Aliksai looked at the massive carcass of the beast on the sand. It was the size of a mekillot, at least 30’ long. She had heard stories of silt horrors from the tribes that ventured east, beyond the Mekillot and Black Spine Mountains, or south to Balic. But such beasts were terrors of the silt sea, not found in the sand wastes or foothills of the Ringing Mountains. It was a mass of mouth and grasping tentacles. Tentacles that seemed to read her mind, appearing out of the sand just as she had determined the best course of action, to thwart her will and deepen the party’s danger. Why was it here? A question for another day. Today they would have to survive the wastes.
She turned her attention to Dirjyn. The druid had spent a fair amount of the frustrating encounter nearly engulfed in the maw of the horror. Only his mutable shape, the fact that he could transform into a mass of insects, had saved him as far as Aliksai could tell. She rather liked the druid. He paid fair prices for the various herbs, plants and seeds that passed through the elven market. Fair enough that she’d convinced the tribe to leave him alone.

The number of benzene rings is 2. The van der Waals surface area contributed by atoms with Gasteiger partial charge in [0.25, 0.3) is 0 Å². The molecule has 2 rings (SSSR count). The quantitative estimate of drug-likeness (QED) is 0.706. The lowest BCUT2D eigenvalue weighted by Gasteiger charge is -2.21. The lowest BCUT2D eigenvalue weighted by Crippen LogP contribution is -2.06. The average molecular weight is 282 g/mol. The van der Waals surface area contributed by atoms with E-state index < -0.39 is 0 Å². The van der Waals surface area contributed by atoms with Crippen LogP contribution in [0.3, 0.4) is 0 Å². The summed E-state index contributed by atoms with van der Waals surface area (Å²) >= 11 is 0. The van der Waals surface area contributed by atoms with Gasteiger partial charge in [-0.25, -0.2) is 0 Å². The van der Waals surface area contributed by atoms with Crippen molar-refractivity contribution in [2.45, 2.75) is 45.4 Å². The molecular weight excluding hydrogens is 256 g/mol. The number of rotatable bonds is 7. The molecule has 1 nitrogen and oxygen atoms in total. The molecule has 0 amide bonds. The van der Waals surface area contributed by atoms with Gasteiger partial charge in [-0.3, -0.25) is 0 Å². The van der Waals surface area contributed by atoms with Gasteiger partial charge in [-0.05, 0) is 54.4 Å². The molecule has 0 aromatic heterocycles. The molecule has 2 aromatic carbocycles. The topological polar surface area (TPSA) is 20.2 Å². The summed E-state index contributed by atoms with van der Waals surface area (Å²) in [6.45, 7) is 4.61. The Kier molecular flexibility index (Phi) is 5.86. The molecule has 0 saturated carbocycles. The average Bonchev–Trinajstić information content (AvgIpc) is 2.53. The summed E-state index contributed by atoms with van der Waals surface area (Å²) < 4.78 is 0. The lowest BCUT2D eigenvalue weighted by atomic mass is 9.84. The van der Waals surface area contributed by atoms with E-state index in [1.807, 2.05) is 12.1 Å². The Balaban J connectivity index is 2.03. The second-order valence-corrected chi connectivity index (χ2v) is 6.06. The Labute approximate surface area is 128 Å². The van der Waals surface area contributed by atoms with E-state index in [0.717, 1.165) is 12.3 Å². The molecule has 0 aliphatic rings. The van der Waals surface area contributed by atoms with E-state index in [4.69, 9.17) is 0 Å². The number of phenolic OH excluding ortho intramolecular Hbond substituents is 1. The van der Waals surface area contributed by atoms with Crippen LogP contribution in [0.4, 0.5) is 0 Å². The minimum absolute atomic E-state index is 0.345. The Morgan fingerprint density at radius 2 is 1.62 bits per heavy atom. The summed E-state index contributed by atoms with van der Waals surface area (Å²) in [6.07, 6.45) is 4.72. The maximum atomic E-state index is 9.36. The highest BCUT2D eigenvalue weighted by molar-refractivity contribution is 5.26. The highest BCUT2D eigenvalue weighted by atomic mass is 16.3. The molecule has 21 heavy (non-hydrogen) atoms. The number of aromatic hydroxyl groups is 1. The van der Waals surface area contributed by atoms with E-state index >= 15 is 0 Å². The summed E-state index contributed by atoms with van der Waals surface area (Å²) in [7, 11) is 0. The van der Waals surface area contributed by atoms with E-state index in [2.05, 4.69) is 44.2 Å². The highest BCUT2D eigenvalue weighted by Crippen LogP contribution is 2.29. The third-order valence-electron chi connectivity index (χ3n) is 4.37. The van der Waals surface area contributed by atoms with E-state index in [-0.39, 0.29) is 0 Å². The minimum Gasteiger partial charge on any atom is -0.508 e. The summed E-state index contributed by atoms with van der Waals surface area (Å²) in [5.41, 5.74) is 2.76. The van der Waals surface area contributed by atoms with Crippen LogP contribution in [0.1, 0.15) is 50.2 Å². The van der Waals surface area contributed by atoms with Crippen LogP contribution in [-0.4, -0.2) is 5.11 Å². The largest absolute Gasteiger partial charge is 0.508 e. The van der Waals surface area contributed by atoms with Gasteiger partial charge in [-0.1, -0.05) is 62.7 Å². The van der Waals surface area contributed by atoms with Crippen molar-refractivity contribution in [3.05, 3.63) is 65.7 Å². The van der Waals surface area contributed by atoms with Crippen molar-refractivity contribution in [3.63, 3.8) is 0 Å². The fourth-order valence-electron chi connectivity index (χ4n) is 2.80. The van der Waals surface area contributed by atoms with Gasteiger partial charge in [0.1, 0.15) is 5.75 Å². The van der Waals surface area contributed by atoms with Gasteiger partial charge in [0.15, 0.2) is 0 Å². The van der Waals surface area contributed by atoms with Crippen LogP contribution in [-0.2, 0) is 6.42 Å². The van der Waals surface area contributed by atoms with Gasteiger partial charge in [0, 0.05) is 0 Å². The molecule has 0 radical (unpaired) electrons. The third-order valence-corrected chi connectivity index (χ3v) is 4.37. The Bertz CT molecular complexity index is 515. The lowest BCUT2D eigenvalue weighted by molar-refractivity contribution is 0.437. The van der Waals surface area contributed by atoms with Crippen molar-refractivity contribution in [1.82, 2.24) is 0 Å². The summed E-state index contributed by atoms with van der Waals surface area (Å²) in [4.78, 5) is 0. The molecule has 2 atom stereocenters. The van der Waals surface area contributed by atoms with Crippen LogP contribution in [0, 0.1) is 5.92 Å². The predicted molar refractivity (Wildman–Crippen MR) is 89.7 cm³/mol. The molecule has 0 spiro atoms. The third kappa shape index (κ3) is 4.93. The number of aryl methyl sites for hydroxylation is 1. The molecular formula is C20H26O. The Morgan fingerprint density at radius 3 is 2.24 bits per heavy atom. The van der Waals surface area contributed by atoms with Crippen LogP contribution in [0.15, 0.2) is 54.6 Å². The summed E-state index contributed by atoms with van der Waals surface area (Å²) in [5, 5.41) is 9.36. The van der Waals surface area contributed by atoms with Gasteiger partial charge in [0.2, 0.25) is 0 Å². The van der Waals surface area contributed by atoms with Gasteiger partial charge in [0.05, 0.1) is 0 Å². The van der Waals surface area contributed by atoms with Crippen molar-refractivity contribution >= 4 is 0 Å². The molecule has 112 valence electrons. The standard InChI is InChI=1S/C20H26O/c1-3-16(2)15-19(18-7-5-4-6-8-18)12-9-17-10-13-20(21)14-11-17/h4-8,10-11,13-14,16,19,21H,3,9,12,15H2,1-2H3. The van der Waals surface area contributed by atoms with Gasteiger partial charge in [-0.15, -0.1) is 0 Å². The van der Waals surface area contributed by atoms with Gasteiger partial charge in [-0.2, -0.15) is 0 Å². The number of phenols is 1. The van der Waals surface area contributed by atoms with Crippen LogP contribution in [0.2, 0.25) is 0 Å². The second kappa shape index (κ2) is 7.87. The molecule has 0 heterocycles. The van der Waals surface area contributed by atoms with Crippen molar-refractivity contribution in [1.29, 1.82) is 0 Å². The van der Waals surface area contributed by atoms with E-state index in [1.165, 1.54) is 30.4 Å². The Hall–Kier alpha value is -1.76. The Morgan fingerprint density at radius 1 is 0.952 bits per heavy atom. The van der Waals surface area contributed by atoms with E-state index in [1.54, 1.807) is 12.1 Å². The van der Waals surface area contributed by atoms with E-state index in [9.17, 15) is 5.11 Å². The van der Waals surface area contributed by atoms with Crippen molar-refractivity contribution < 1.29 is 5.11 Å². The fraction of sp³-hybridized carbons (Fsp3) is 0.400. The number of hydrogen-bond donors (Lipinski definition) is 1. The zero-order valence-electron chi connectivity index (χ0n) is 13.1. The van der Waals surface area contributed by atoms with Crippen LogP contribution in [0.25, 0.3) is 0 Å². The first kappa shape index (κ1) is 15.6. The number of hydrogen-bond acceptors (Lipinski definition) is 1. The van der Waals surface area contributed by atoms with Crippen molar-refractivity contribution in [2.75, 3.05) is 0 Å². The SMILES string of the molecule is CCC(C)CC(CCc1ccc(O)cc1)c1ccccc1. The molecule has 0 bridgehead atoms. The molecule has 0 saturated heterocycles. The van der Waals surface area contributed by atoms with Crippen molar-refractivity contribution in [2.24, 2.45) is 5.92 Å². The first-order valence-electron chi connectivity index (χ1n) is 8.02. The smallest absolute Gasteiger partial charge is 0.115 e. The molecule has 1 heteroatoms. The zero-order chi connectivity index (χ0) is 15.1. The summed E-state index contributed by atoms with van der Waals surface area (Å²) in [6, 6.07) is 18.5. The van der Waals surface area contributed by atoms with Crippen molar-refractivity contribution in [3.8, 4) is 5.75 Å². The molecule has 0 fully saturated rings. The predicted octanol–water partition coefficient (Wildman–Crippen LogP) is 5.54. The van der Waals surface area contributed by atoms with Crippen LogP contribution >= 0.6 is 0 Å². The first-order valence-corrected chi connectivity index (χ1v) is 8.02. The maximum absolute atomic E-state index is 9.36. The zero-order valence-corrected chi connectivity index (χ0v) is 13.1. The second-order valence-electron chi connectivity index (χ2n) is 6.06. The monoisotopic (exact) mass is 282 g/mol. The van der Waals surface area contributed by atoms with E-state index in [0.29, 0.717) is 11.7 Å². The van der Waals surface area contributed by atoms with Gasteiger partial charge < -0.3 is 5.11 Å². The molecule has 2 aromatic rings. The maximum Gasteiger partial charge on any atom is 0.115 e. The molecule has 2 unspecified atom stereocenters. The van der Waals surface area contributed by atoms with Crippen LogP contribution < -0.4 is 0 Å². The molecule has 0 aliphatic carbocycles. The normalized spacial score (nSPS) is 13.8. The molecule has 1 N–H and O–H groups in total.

Chisel had been swallowed by the silt horror as well. But the beast spat him out promptly. Clearly it didn’t eat stone. Maybe that would be useful knowledge if they ever faced such a foe again, but Aliksai was not eager for that meeting and thought no more about it.
Deoch had kept the party in the fight, healing where he could, and calling on his spirit beast, the ghostly kirre that followed him, for aid. She felt a momentary sense of panic whenever she saw the many-legged cat. But it seemed focused on their enemies, and Aliksai felt the spirit’s presence as a source of inspiration, rather than a threat as the fight wore on.
Banmarden’s arrows peppered the foe incessantly. And it was possible that he was somehow connected to the flurry of bats that had haunted their last two encounters. The bats usually arrived just as Aliksai had determined to take to the air herself. She resolved to ask Banmarden about them, to see if the wilden had any control over the colony. The creatures certainly hindered their foes, so Aliksai welcomed that at least.
Like any elf, Aliksai detested confinement. The grasping tentacles of the silt horror frustrated and angered her. She still felt the rage within her, but resolved to let it fade. Now there were other dangers to worry about. The wastes surrounded them. The wastes would test this party at least as much as the silt horror had. They had lost most of the crodlus that the others relied on to move swiftly. Aliksai estimated that they were at least two days hard travel away from Ripple Ridge on foot, at the pace the party was likely to be able to muster. She turned her attention to surviving the now, and her anger faded like the light of Ral and Guthay at the rising of the sun.